These days it seems nearly every major tech company is working on offerings for 5G infrastructure and the elusive “edge.” While it may be easy to write these efforts off as opportunistic copycats, the simple truth is that the concept of distributed computing across a fast, low-latency, ubiquitous network is exactly what’s needed to drive major new innovations across multiple industries. Plus, the opportunity is big enough and the story complex enough that there are multiple vectors for different companies to pursue in this burgeoning new field.
IBM’s latest entries into the 5G and edge battlegrounds were introduced at its Think 2020 virtual event this week. They’re intriguing on many levels, not least of which is that they are some of the most compelling examples to date of how IBM has started to leverage the Red Hat software assets it acquired last year.
One of the most important, yet least understood, aspects of the transition to 5G is the move from a closed, proprietary hardware-based core network to an open, software-defined approach. Though most of the early attention has been on new radio standards and devices, it’s these underlying network architecture changes that are going to give 5G its most potent impact over time. It turns out that the requirements needed to affect these changes are ideally suited to the open source-driven hybrid cloud-type architectures that Red Hat has made available for years via its OpenShift platform.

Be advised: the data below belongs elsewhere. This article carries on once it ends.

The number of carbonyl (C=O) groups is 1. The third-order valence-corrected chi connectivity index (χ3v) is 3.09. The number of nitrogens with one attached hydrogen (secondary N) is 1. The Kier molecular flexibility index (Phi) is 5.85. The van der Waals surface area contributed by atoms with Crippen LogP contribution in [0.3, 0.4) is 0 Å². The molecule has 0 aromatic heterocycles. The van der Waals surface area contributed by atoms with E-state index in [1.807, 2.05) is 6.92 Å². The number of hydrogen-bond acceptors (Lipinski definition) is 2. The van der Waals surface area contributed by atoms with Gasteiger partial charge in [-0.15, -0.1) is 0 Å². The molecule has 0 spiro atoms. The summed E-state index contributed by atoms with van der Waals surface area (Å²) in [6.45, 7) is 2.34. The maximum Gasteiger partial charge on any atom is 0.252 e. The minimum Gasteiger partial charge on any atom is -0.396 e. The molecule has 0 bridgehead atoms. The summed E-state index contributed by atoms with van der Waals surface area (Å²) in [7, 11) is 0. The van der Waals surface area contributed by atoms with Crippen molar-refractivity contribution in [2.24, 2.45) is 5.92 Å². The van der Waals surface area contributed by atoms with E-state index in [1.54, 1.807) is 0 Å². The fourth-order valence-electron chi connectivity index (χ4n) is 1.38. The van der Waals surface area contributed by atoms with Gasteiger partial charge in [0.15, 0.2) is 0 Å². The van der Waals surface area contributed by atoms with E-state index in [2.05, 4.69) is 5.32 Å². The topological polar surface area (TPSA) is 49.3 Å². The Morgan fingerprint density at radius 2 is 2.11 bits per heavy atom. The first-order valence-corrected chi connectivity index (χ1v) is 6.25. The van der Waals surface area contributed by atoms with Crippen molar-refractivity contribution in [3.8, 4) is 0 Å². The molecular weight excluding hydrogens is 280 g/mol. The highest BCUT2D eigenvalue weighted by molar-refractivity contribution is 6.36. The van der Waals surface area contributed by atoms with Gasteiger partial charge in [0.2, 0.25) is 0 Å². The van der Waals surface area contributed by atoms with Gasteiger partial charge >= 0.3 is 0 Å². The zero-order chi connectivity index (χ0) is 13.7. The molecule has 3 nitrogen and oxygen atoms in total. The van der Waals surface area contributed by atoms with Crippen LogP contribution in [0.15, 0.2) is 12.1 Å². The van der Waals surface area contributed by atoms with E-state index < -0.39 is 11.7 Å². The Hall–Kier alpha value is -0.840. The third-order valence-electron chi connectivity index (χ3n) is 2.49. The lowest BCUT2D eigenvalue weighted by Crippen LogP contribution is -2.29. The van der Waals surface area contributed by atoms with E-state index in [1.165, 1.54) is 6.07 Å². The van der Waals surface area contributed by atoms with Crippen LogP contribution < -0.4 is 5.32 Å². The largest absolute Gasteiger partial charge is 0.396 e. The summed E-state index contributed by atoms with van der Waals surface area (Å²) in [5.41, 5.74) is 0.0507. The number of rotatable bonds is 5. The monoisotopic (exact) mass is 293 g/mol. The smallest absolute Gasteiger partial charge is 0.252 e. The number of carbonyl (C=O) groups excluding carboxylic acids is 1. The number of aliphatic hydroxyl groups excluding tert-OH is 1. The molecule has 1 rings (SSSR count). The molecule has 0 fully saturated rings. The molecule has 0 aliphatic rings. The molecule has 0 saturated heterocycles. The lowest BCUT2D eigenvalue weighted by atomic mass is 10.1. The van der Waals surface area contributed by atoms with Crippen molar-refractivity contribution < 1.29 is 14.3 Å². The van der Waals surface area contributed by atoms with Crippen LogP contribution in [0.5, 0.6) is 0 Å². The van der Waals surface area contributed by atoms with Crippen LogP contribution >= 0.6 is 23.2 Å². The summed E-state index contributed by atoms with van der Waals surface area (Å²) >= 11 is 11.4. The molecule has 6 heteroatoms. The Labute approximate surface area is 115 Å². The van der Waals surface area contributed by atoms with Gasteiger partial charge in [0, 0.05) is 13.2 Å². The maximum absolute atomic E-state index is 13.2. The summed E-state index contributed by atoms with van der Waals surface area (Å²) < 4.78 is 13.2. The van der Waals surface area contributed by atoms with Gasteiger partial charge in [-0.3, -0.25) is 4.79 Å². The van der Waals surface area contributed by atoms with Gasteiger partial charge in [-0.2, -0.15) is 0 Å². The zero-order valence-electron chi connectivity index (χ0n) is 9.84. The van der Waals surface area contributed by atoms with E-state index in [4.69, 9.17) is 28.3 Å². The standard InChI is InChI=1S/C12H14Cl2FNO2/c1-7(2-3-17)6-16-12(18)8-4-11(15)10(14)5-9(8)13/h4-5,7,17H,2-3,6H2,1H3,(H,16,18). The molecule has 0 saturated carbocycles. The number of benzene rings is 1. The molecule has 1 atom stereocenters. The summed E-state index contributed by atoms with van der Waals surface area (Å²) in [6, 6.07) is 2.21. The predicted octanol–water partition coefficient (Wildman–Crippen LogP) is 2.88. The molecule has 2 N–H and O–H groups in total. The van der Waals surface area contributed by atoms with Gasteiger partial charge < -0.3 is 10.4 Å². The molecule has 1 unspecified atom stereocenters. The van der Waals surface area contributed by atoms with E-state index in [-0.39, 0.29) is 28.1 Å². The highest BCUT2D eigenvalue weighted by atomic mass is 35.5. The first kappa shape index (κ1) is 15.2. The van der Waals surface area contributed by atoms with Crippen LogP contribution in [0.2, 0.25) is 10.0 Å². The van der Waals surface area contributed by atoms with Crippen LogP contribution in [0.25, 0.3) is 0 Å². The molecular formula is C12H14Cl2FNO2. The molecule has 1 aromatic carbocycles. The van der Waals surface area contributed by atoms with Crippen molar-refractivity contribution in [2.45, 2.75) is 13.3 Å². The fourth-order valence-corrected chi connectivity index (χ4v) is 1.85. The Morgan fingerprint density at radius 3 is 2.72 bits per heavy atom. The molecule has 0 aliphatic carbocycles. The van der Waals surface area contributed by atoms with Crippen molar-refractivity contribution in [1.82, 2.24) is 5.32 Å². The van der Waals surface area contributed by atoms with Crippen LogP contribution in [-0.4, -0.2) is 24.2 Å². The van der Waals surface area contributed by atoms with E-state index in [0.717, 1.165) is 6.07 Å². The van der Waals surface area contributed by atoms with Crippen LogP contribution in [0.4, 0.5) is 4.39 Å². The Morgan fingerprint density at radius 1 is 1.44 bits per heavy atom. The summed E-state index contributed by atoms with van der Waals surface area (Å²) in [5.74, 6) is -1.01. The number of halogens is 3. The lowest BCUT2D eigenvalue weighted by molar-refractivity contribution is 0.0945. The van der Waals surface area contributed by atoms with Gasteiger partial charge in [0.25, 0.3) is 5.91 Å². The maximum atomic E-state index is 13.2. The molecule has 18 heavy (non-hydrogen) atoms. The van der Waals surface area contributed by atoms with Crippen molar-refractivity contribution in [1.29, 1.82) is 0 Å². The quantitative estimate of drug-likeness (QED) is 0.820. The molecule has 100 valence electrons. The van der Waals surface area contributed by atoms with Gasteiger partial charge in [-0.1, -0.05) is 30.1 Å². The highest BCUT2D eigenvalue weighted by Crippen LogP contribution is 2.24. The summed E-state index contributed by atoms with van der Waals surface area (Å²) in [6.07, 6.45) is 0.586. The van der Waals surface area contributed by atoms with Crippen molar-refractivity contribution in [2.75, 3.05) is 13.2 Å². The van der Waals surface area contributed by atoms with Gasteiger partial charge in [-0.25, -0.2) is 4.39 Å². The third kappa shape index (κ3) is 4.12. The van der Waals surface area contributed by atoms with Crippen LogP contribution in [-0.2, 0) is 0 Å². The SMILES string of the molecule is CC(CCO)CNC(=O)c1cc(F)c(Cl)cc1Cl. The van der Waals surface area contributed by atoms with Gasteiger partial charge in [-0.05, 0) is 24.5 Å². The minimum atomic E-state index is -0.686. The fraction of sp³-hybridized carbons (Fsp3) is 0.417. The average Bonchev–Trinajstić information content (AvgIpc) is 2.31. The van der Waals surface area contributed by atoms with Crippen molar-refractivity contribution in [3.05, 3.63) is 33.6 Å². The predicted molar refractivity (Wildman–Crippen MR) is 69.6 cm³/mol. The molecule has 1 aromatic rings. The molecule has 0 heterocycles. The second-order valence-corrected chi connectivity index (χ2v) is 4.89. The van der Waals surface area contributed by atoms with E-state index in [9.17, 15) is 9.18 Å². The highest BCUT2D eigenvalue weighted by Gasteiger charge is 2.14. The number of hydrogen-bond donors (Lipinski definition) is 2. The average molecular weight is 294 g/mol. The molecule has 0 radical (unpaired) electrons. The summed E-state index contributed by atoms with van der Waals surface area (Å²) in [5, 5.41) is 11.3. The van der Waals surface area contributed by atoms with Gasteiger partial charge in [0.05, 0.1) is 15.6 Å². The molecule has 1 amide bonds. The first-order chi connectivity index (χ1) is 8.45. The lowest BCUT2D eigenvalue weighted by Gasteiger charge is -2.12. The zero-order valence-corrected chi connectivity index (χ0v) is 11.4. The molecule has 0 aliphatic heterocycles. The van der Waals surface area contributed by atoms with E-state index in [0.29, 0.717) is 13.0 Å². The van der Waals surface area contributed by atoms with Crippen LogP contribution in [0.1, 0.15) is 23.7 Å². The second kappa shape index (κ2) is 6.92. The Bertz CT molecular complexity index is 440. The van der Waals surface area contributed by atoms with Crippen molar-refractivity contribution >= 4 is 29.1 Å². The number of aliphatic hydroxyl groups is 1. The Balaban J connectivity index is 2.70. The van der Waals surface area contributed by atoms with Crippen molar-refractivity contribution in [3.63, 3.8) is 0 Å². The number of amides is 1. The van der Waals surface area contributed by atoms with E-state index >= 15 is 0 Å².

As a result, IBM’s newest offerings lean heavily on the capabilities of OpenShift, while still incorporating the software and services abilities upon which IBM has traditionally built its business and reputation. In other words, it’s a great combination of the two previously separate companies’ offerings into a coherent mix of a unified range of products and services.
Specifically, IBM’s Telco Network Cloud Manager builds on OpenShift (which in turn can leverage the carrier-strength iterations of Red Hat Enterprise Linux, or RHEL) to give network carriers and other service providers the software tools they need to manage, automate, and orchestrate virtual network functions (VNFs). These VNFs, and related CNFs (container network functions) are at the heart of the software-defined networking capabilities of 5G.
Analogous to how enterprise computing migrated to cloud computing models and cloud-native, containerized software, 5G networks have begun the transition to open-source software running on commoditized hardware in order to improve the speed and scale at which they operate. VNFs and their peers are the functional equivalents of containerized, cloud-native applications in this analogy, and they give service providers the flexibility and agility needed to bring on new services rapidly, adjust automatically to network environmental changes, and much more. As a result, having a unified view into deploying, managing, and orchestrating these functions is essential for carriers to modernize their networks, and it’s exactly what the new IBM/Red Hat combined offering for telcos provides. An additional benefit from the IBM side of the house is the incorporation of its AIOps (Artificial Intelligence for IT Operations), which can leverage the company’s AI technologies to help further optimize the operation and reduce anomalies (and costs) when running these sophisticated services.